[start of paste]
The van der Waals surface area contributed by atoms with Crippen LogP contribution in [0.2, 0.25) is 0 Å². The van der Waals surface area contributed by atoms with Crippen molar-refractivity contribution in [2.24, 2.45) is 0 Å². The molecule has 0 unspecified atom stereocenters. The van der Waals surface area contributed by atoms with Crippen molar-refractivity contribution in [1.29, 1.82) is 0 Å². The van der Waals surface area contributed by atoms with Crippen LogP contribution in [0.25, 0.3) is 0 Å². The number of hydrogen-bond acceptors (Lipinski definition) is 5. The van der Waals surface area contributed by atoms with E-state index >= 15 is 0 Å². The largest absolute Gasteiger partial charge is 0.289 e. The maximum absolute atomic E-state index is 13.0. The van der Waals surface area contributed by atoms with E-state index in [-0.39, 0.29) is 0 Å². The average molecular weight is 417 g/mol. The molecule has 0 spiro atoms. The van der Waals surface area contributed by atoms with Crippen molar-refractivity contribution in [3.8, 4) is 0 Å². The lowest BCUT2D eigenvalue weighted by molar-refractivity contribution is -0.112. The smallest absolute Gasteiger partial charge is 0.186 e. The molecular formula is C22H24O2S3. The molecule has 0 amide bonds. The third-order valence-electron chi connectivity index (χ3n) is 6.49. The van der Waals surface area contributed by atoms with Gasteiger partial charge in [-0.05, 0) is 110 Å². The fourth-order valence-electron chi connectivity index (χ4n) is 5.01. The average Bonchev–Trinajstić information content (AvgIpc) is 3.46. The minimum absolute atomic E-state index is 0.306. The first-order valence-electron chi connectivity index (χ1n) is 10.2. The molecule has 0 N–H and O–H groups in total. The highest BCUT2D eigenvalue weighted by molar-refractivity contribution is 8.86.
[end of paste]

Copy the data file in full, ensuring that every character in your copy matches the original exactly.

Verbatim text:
The van der Waals surface area contributed by atoms with Crippen LogP contribution in [0.2, 0.25) is 0 Å². The van der Waals surface area contributed by atoms with Crippen molar-refractivity contribution in [2.24, 2.45) is 0 Å². The molecule has 0 unspecified atom stereocenters. The van der Waals surface area contributed by atoms with Crippen molar-refractivity contribution in [1.29, 1.82) is 0 Å². The van der Waals surface area contributed by atoms with Crippen LogP contribution in [0.25, 0.3) is 0 Å². The number of hydrogen-bond acceptors (Lipinski definition) is 5. The van der Waals surface area contributed by atoms with E-state index >= 15 is 0 Å². The largest absolute Gasteiger partial charge is 0.289 e. The maximum absolute atomic E-state index is 13.0. The van der Waals surface area contributed by atoms with E-state index in [-0.39, 0.29) is 0 Å². The average molecular weight is 417 g/mol. The molecule has 0 spiro atoms. The van der Waals surface area contributed by atoms with Crippen molar-refractivity contribution in [3.8, 4) is 0 Å². The lowest BCUT2D eigenvalue weighted by molar-refractivity contribution is -0.112. The smallest absolute Gasteiger partial charge is 0.186 e. The molecular formula is C22H24O2S3. The molecule has 0 amide bonds. The third-order valence-electron chi connectivity index (χ3n) is 6.49. The van der Waals surface area contributed by atoms with Gasteiger partial charge in [-0.05, 0) is 110 Å². The fourth-order valence-electron chi connectivity index (χ4n) is 5.01. The average Bonchev–Trinajstić information content (AvgIpc) is 3.46. The minimum absolute atomic E-state index is 0.306. The first-order valence-electron chi connectivity index (χ1n) is 10.2. The molecule has 0 N–H and O–H groups in total. The highest BCUT2D eigenvalue weighted by molar-refractivity contribution is 8.86.